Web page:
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Grant awarded to UH for multilingual educators of inclusive learning

Bilingual student
Chelsea Beck
/
NPR

Many incentives to increase the amount of trained special education teachers in the state have been put in motion over the past year — yet some educators still aren't quite satisfied with the number of vacancies that remain.

Professors at the University of Hawaiʻi at Mānoa College of Education want to open up opportunities for aspiring bilingual and multilingual teachers of color.

SPED professor and chair Jenny Wells started Project Equal Access, a four-year-long course supplement that aims to 'support diverse special educators,' said Wells.

Project Equal Access received $1.6 million from the U.S. Education Department to increase and retain special education teachers. The College of Education's project will complement the already existing programs while adding elements of recruitment, preparation and retention into the courses.

Wells said she wants to see multilingual students join the workforce.

"I think it makes it easier when teachers in the community reflect the community," she told HPR.

"There’s a lot of research that shows that. And it allows those teachers to have a more nuanced perspective of the behaviors and the learning styles of those students because they understand them. They’re from the same community," said Wells.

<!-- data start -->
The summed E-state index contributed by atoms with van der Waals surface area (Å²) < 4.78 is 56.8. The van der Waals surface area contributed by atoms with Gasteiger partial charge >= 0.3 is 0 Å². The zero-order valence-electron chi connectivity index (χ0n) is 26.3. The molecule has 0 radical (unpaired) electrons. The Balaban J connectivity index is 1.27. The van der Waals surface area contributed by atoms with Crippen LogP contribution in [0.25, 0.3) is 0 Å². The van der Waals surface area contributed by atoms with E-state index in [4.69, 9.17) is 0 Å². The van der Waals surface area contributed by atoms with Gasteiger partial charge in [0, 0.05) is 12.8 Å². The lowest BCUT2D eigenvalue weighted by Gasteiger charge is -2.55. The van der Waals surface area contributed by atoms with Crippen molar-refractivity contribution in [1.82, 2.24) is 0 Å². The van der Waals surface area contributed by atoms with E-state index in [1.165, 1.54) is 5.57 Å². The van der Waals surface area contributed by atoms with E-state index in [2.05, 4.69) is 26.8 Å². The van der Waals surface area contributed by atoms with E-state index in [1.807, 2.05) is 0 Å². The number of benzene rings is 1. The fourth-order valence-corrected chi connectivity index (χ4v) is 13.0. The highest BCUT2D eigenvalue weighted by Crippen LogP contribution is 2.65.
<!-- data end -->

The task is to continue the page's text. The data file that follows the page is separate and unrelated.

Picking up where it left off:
Project Equal Access seeks to address disproportionately underrepresented groups of special education teachers including Native Hawaiians, Asian Americans and Pacific Islanders.

Grant activities will address five areas:

  1. Reduction of inequity and inadequacy in resources and opportunities in teaching license programs.
  2. Increase in the effective use of technology, instructional techniques, and strategies.
  3. Preparation of teacher candidates to design and deliver instruction in ways that are engaging and provide opportunities to think critically and solve complex problems, apply learning in authentic and real-world settings, and communicate and collaborate effectively.
  4. Preparation of teacher candidates to build meaningful and trusting relationships with their students’ families.
  5. Sustained and high-quality preservice clinical experiences and mentoring of teacher candidates by exemplary teachers.

For more information, click here.

Zoe Dym is a news producer at Hawaiʻi Public Radio.
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